Den Of Geek
The dark arts of poster billing
By Brendon Connelly
Feb 23, 2017
Billing can be important to an actor’s career. Arguably, it’s more important to their ego. Most of all, though, it’s cross-eyed dead crucial to their agent. The order in which actor’s names appear on a poster might be contested as if it’s a matter of life or death. It’s no exaggeration to say that people have been sent to the electric chair with less wrangling or dispute than a handful of movie star names have been splashed onto a poster.
To be ‘top of the bill’ originally meant, literally, that your name is at the top of the bill – i.e. the poster. In variety theatre or music hall terms, this implies that you would take the stage last of all, the big attraction that the audience will wait all night for.
But in motion picture terms, the big star is usually not held back until the final reel. Order of billing on a movie poster reflects something else, such as an actor’s screen time or how central their character is. Even more so, it’s there to show who has the biggest star status.
When a film can be argued to rest on the shoulders of more than one star, billing can be a little more complex. I’ve tried to work out who gets the best deal in this poster for Steel Magnolias:
Assuming that each position is worth 1-6 points, with the highest scores on the left, it adds up like this:
Four star points to Julia Roberts. Five to Daryl Hannah. Six to Dolly Parton. Seven to Olympia Dukakis. 10 each to Shirley MacLaine and Sally Field.
And that’s only if you assume identical weighting for image and name.
While billing disputes are almost as old as cinema, the most important – at least in terms of trendsetting – may well be the arguments surrounding The Towering Inferno.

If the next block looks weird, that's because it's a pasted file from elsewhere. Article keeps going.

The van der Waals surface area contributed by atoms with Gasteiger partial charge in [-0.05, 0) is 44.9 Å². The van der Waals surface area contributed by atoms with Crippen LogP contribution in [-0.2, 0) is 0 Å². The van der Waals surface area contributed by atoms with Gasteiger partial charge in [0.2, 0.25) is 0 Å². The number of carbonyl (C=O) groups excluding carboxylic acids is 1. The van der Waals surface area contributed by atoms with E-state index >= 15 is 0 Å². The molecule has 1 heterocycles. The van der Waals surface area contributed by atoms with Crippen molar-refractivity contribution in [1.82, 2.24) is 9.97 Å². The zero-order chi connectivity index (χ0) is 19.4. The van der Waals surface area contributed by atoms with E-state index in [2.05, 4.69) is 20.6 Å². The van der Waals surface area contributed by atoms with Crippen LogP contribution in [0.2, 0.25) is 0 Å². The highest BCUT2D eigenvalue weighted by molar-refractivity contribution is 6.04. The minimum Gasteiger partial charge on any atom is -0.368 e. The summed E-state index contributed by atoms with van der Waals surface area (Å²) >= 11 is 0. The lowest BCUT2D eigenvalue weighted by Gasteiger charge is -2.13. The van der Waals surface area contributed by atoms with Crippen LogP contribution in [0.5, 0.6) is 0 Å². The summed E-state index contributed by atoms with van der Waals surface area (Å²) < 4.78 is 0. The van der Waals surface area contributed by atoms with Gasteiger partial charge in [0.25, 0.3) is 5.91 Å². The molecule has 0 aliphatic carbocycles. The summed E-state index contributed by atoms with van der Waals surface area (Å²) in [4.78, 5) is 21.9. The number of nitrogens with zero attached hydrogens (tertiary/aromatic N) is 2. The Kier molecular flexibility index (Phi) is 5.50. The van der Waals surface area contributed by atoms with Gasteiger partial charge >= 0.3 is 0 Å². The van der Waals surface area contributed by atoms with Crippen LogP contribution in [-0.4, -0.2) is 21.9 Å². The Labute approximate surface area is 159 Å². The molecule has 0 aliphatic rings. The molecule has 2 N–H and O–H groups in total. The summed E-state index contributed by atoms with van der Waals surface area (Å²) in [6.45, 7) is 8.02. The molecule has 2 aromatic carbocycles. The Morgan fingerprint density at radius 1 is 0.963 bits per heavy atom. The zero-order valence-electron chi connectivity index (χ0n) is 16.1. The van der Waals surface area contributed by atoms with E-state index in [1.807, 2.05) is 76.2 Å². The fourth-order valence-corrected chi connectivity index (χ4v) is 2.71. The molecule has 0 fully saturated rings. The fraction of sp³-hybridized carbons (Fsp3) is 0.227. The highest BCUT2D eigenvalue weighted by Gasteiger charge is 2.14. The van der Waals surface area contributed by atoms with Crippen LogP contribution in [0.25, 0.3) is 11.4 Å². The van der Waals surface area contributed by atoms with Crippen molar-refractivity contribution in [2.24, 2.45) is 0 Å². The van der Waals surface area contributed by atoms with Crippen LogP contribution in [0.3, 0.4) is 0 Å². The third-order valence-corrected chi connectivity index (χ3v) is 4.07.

The Towering Inferno was a huge movie, and it had several huge movie stars in it. Hugest of all were Steve McQueen and Paul Newman, absolute monsters of 1970s Hollywood superstardom. As far as all public knowledge goes, they were paid exactly the same amount for the film, and apparently (though this might just be a great urban myth) given exactly the same amount of lines.
The story goes that McQueen didn’t want Paul Newman to have more lines than he did, and so his role was rewritten significantly to expand it. Nor did he want Newman to get better billing on the poster. That bit sounds like it might have been a simpler request to fulfil, but satisfying the actors and their agents here actually needed a lot of creative thinking in its own right.
The original posters that gave us the notion of billing to start with would list cast members in a vertical stack. The higher on the page your name is, the better your position. At the same time, people reading posters in the English speaking world will read from left to right. It was by combining these two ideas that a poster was created to satisfy the billing needs for The Towering Inferno.
Here’s how it looks. You’ll see Newman’s name is above McQueen’s, but McQueen’s is to the left of Newman’s.
Note how Faye Dunaway gets both right-most and lowest billing. Has Hollywood’s gender divide ever been so geometrically laid out for us?
This staggered billing wasn’t a new idea. In fact, it had apparently been conceived a few years earlier… when McQueen and Newman had almost starred in Butch Cassidy And The Sundance Kid together.